Ebony show is 'Fit to be Fabulous'


Published: Thursday, January 26, 2006 at 6:01 a.m.
Last Modified: Wednesday, January 25, 2006 at 1:19 p.m.
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An Ebony Fashion Fair model sports very baggy jeans, a tube top and a single-buttoned blouse during the annual show to benefit scholarships for high school seniors. This year's theme is ''Fit to be Fabulous.'' The show was held at Lincoln Middle School.

JARRETT BAKER/Special to the Guardian
High fashion from Paris, Milan and New York City graced the stage of Lincoln Middle School as the 48th Annual Ebony Fashion Fair tour made a stop in Gainesville a week ago, dazzling the audience with an array of haute couture and helping to fill the coffers of the Zeta Phi Beta scholarship fund.
The tour's 2005-2006 theme is "Fit to be Fabulous." The show, attended by more than 300, featured 11 models - nine females and two males - who sported the latest fashions from designers such as Oscar de la Renta, Yves Saint Laurent and Roberto Cavalli.
The Ebony Fashion Fair is known for its inclusion of black designers in its fashion collection. This year's show was no different, with Ebony Fashion Fair commentator Jada Collins letting the audience know which garments were those of black designers.
Collins, in a sultry voice, introduced fashions and amused spectators with details about the garments, including designers' names and the city of origin.
In one instance, Collins, who bears a strong resemblance to rhythm and blues and pop sensation Beyoncé, directed attention to the bare midriff of a model, saying, "You have to do your sit-ups before you wear this ladies."
"Being fit to be fabulous has nothing to do with size," Collins told the audience," You have to be fashion fearless."
Leathers, silks, suedes, fur and even ostrich feathers were some of the variety of looks that made the fashions unique. Attention-grabbing colors ranging from canary yellow to striking gold and silver to hot pink skirt suits and evening gowns dominated the parade of fashions.
Models titillated the audience by unbuttoning and unzipping coats to reveal back-baring gowns and plunging necklines. They flipped garments inside out to reveal fine Russian fur lining and snatched designer accessories out of the folds of their coats. All the while they were dancing to hip-hop music that blared over the sound system. The flashing background onstage heightened the excitement of the event.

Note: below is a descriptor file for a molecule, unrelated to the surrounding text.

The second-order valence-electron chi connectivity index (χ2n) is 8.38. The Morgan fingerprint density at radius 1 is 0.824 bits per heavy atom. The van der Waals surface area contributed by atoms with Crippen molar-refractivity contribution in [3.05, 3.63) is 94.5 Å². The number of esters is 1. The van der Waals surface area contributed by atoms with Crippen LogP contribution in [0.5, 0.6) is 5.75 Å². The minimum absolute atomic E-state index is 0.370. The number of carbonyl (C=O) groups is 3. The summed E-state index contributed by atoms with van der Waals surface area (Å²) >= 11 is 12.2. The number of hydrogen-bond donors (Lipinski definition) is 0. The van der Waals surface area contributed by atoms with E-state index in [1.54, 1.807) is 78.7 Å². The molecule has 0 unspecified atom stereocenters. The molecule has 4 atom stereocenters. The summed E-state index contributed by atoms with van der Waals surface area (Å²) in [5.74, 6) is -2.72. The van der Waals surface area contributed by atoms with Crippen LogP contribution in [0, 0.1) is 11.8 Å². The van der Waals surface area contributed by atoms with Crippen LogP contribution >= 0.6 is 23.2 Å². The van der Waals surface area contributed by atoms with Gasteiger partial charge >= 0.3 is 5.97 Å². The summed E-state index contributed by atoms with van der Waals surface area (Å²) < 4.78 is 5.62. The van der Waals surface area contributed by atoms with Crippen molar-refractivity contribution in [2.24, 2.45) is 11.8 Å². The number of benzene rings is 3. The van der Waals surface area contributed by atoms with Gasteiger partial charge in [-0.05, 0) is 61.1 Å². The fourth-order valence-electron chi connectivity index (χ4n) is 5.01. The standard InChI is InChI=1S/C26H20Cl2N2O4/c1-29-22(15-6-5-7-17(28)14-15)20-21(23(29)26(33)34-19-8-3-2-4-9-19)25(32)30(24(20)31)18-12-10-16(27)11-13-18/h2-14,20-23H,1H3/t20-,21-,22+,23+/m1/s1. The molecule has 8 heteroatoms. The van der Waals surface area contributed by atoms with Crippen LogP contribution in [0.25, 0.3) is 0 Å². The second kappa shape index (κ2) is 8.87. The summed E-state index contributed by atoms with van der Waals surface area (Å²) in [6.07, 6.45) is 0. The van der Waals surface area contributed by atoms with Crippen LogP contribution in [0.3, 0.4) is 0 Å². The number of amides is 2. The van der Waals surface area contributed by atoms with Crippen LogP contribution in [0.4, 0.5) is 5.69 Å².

Some females in the audience expressed their approval of the male models sporting the latest in men's fashions, including swim wear. The male models, in turn, played to the audience, with coy looks and by baring their toned chests. Collins described the segment as "Hot, sexy and fit to be fabulous."
The Ebony Fashion Fair show is billed as the largest traveling fashion show in the world, with stops in more than 180 cities. Gainesville has been on that list for more than 20 years. The show is coordinated by Eunice Johnson, wife of the late John H. Johnson and secretary-treasurer of Johnson Publishing Inc., which publishes Ebony and Jet magazines.
Marsha Kiner, president of the Delta Sigma Zeta chapter of Zeta Phi Beta sorority, said ticket sales from the event have benefited hundreds of women through scholarships since the show began coming to Gainesville.
"There is something spectacular about the fashions in the Ebony Fashion Fair show. It gives women here in Gainesville a chance to see what's current and trendy. For one night we can feel like we're in one of the bigger cities like Chicago, New York, or even Milan," Kiner said. She added that the show involves the community and is an event they come out and gladly support.
Kiner is a past recipient of a Zeta Phi Beta scholarship.
"The scholarship winners are our sisters, daughters, nieces and neighbors. The funds are continuing to give good will to everyone," Kiner said.
Verna Johnson, fashion show chairwoman, said what she likes about the event is that it allows spectators to visualize what fashions could be.
"We can dream and just look. Just the idea of dressing up and going out to see fashions from a worldwide fashion show is wonderful. Women see clothing here they can identify with from Ebony and Jet magazines. This show brings them closer to these fashions," Johnson said.
Ilene Silverman-Budd, owner of Ilene's For Fashion in northwest Gainesville, was this year's honorary chairwoman.
"Everyone knows that she is the epitome of fashion and is known for giving back to the community," Kiner said.
Silverman-Budd said she was quite proud to be chosen as the event's honorary chairperson for this year.
"I was delighted to be asked and provided the opportunity to make new friends and have a chance to be a part of our community in a very 'Fit to be Fabulous' way. It was also a delight to see all the fashions, the color, movement and accessories from jewelry to handbags in the show. I applaud the show," she said.
Carmela Bright-Phillips, a supporter of the annual event, called the show "a grand opportunity to see what's out there, the colors and trends in the fashion world."
The ticket price ($25 for adults, $15 for high school students) included a subscription to either Ebony (one year) or Jet (six months) magazines. Most of the proceeds will fund scholarships awarded by Zeta Phi Beta sorority and be used as contributions to the March of Dimes.
Remaining tour stops in Florida in January include Miami, Orlando, Tampa, St. Petersburg and Fort Lauderdale. For more information, visit www.ebonyfashionfair.com.
Teresa D. Southern can be reached at (352) 337-0373 or at southet@gvilleguardian.com.

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